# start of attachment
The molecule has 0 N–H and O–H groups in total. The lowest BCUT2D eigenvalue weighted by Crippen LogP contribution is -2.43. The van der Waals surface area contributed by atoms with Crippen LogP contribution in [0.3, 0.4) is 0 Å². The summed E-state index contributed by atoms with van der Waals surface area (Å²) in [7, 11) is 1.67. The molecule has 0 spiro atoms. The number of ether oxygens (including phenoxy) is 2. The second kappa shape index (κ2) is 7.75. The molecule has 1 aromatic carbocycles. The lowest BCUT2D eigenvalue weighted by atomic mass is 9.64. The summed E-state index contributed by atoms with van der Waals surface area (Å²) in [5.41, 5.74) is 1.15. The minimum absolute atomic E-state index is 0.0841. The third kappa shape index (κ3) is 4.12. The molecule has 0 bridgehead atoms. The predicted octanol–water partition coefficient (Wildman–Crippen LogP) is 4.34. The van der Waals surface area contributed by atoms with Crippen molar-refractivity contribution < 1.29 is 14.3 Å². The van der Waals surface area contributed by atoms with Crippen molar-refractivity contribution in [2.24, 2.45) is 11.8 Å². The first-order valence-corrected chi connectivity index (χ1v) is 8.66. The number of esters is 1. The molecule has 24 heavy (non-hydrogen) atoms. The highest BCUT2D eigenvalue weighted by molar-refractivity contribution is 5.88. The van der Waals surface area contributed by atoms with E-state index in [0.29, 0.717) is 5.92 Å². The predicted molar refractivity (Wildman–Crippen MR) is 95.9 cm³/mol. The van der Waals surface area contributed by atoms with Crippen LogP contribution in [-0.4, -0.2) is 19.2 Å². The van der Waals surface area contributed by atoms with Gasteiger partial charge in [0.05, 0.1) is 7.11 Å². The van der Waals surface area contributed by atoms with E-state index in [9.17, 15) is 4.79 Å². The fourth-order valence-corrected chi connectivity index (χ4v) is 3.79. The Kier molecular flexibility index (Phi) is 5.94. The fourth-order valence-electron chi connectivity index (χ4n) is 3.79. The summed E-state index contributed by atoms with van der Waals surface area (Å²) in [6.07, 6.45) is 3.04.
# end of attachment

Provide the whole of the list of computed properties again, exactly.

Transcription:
The molecule has 0 N–H and O–H groups in total. The lowest BCUT2D eigenvalue weighted by Crippen LogP contribution is -2.43. The van der Waals surface area contributed by atoms with Crippen LogP contribution in [0.3, 0.4) is 0 Å². The summed E-state index contributed by atoms with van der Waals surface area (Å²) in [7, 11) is 1.67. The molecule has 0 spiro atoms. The number of ether oxygens (including phenoxy) is 2. The second kappa shape index (κ2) is 7.75. The molecule has 1 aromatic carbocycles. The lowest BCUT2D eigenvalue weighted by atomic mass is 9.64. The summed E-state index contributed by atoms with van der Waals surface area (Å²) in [5.41, 5.74) is 1.15. The minimum absolute atomic E-state index is 0.0841. The third kappa shape index (κ3) is 4.12. The molecule has 0 bridgehead atoms. The predicted octanol–water partition coefficient (Wildman–Crippen LogP) is 4.34. The van der Waals surface area contributed by atoms with Crippen molar-refractivity contribution < 1.29 is 14.3 Å². The van der Waals surface area contributed by atoms with Crippen molar-refractivity contribution in [2.24, 2.45) is 11.8 Å². The first-order valence-corrected chi connectivity index (χ1v) is 8.66. The number of esters is 1. The molecule has 24 heavy (non-hydrogen) atoms. The highest BCUT2D eigenvalue weighted by molar-refractivity contribution is 5.88. The van der Waals surface area contributed by atoms with E-state index in [0.29, 0.717) is 5.92 Å². The predicted molar refractivity (Wildman–Crippen MR) is 95.9 cm³/mol. The van der Waals surface area contributed by atoms with Crippen LogP contribution in [-0.4, -0.2) is 19.2 Å². The van der Waals surface area contributed by atoms with Gasteiger partial charge in [0.05, 0.1) is 7.11 Å². The van der Waals surface area contributed by atoms with E-state index in [9.17, 15) is 4.79 Å². The fourth-order valence-corrected chi connectivity index (χ4v) is 3.79. The Kier molecular flexibility index (Phi) is 5.94. The fourth-order valence-electron chi connectivity index (χ4n) is 3.79. The summed E-state index contributed by atoms with van der Waals surface area (Å²) in [6.07, 6.45) is 3.04.